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Georgia’s ‘Year And a Day’ Rule to Be Reviewed Through Infant’s Death

August 16, 1990

ATLANTA (AP) _ Under unwritten common law dating back to the Middle Ages, a person cannot be prosecuted for murder in Georgia if the victim takes more than a year and a day to die.

Under the law, Sala Shavon Cross, who was shaken into a coma at 3 1/2 months and died 18 months later, took too long to die. Murder charges against her father, David Lebron Cross, were thrown out earlier this month.

The case renewed scrutiny of the ″year and a day″ rule, and an appeal to be filed with the Georgia Supreme Court this month provides the state with its best opportunity in nearly a decade to repeal it.

The rule, based upon the precedents of English common law and dating to the 13th century, does not exist in Georgia’s official code but snakes through its judicial decisions and has become complicated by modern medicine.

A prosecutor in the case said the rule leaves would-be murder cases hanging in a limbo created by advances in medical technology.

″The moral of this rule is if you hurt somebody, make sure you hurt them near a hospital, so they can stay on life support for a year and a day. Then, go on about your business,″ said Cobb County Assistant District Attorney Bruce Hornbuckle. ″That’s the nightmare scenario.″

A Cobb County judge threw out murder charges against Cross after his attorney successfully cited the rule.

Bert Cohen, Cross’s lawyer, said the rule keeps a person from having the threat of a murder charge follow him through the rest of his life.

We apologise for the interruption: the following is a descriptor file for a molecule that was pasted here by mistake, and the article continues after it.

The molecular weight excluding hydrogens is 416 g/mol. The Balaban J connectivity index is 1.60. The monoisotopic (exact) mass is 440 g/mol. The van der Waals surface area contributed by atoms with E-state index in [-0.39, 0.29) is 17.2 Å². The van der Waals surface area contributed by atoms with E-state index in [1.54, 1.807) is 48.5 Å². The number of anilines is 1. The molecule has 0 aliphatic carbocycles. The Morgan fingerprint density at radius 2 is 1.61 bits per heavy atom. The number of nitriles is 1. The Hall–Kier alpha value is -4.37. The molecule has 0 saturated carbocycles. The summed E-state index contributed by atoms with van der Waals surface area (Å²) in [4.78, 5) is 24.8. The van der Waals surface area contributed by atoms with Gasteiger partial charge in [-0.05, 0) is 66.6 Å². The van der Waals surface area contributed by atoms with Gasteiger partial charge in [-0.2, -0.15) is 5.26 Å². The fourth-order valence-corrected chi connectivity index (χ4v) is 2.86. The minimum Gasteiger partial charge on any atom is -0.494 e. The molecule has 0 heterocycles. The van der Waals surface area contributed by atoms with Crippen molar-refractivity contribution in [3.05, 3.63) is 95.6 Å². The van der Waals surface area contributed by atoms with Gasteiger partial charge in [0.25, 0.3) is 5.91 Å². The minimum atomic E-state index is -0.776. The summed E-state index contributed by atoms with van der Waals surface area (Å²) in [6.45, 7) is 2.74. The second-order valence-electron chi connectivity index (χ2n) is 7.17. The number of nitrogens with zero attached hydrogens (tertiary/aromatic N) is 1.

″How long should somebody have something like this hanging over his head?″ asked Cohen. ″We value individual rights in this country, and it’s pretty cruel to have something like this indefinitely hanging over someone’s head.″

Cross still faces a child cruelty charge and, if convicted, would face up to 20 years in jail. On the murder charge, prosecutors had said they would seek a life sentence.

Over the past decade, many states have moved to purge the rule through legislation, the courts or a combination of the two, said Deborah Young, assistant professor of law at Emory University.

″Some of the reasons for the law have clearly passed their time in history,″ she said.

At least two other states, Nevada and Maryland, still have ″year and a day″ rules; in Nevada it’s a state law and in Maryland it is a matter of common law. Two states, California and Washington, have rules stipulating three years and a day.

Cross, 27, was arrested on charges of aggravated battery and cruelty to children in August 1987, one week after he carried his unconscious daughter to the hospital. He said the baby had choked on her formula.

Medical tests showed evidence of 11 old and new fractures to Sala’s ribs, arms and legs. Doctors said the infant had suffered irreversible brain damage and would not regain consciousness.

Cross was jailed but was released on bond four months later as the child clung to life. He declined to give his consent when the hospital and Sala’s mother, Linda Lawson, asked a judge to allow doctors to withhold lifesaving efforts if Sala stopped breathing on her own.

Fulton Superior Court Judge Don A. Langham denied the request for continued resuscitation in December 1988, and Sala died two months later.

Cross was indicted in October 1989 on charges of murder and cruelty to children. Cobb County Superior Court Judge Watson White dismissed the murder charge Aug. 2, saying the ″year and a day″ rule was the law in Georgia.

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